Colorado Fuel and Iron: Company Mines

Maxwell Coal Mine

Location: Las Animas County, Colorado
Years of Operation: 1977-1981
Total Production (tons): 957,281
 The development of the Maxwell Mine began in February of 1976, and was the last mine to be opened in Las Animas county. The initial work was carried out by contractor company called The Industrial Company. The first shaft was sunk twenty foot wide inclined slope at negative sixteen point seven degrees. This allowed the shaft to angle one thousand four hundred feet under the coal seam. The targeted coal seam was roughly seven feet thick.

Inside the slope a forty eight inch conveyor belt sat to retrieve the coal collected back to the surface. Along side the conveyor was a four foot rail car system for the movement of cars for men and material supplies. Thirty inch wide conveyor belts were brought near all mining surfaces to move the mined material back to the main conveyor belt. The mine had two fourteen foot diameter ventilation shafts which operated as air intake and exhaust removal. There was a diesel powered rope hoist connected to a capsule in the main shaft for emergency rescue as well, but it was not sued while the property was operated by CF&I.

Development of the mine was carried out by a Lee Norse 386 continuous miner feeding the mined coal into one of two Joy 10SC shuttle cars. Which took the coal to a Stamler feed breaker machine that deposited the broken coal onto the main conveyor. In addition to the mining equipment a Airdox twin drill, roofing machine was used to add roof supports.   As well two auxiliary fans were used for ventilation.

The continuous miner would operate with five foot cuts on each pass. Allowing for a ten foot opening per mining cycle. The width of the passages for the continuous miner were sixteen feet.  The rotating cutting head would up and down the coal face. The Broken coal would fall onto the chain conveyors and move the coal to the shuttle car.  After each ten foot advance from the continuous miner the unit would be moved to another entry. As the continuous miner worked the new entry roof bolting and stabilizing would take place in the freshly opened area. This process did not only consist in bolting the roof but also steel beams and timber propers where required. The roof bolter would drill on five foot centers and six foot long bolts with resin shells to hold steel straps in place against the top. The rotation of the bolts caused the resin to seep from the bolt and cement the bolt, tie and rock together.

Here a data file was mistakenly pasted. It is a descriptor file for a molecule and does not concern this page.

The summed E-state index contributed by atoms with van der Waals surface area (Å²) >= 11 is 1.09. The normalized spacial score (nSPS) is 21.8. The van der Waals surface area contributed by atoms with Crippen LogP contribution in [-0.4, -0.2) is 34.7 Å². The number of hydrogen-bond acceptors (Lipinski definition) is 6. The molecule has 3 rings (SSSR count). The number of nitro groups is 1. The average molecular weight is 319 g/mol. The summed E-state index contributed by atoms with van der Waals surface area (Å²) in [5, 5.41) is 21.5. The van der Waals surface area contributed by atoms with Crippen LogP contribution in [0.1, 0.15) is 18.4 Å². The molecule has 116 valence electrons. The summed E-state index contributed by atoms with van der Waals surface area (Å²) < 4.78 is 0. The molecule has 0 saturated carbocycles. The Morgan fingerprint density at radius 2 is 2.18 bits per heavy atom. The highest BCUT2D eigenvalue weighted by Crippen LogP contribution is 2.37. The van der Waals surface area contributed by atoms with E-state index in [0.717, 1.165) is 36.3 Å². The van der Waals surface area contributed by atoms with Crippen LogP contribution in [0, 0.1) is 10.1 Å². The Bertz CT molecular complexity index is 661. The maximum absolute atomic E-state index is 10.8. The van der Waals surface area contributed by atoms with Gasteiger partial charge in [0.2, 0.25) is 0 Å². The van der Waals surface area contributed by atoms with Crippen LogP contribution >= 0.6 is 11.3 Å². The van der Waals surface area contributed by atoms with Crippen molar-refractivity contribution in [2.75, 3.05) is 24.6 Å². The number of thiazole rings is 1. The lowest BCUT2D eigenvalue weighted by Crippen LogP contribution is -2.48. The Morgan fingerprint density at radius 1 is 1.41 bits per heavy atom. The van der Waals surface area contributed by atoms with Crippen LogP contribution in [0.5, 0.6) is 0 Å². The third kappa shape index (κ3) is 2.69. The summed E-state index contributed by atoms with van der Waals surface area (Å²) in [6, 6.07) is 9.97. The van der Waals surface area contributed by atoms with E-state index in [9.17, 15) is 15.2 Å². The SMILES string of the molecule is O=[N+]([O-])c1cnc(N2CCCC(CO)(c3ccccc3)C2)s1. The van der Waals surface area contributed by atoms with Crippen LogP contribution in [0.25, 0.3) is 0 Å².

Rock dusting to suppress coal dust occurred regularly as the mining units advanced. The Maxwell Mine operated on a three shift system, most of the dead work being left for the graveyard shift. Large quantities of Timber, concrete blocks (for air stoppings) and steel beams were used daily. 

Surface facilities at the mine included a combination office and warehouse, as well as changing rooms with showers. There was also a large storage house for supplies and materials. As well there was a building to house and hoist  for the materials mined as well as the miners There was also the Bradford Breaker building which broke the coal into more manageable. After breaking the coal it was stored in a two thousand ton storage bin until it could be loaded into one hundred ton rail cars. Maxwell mine on average filled between twenty and twenty five cars a day.

According to records in 1980's twenty five administrative staff and around one hundred and forty workers were employed at the Maxwell Mine. By November of 1981 the Mine suspended all operations due to the Steelworks shutdown. On December 16th of 1983 the Maxwell mine along with the Allen mine were sold to the Wyoming Fuel Company for forty million dollars.


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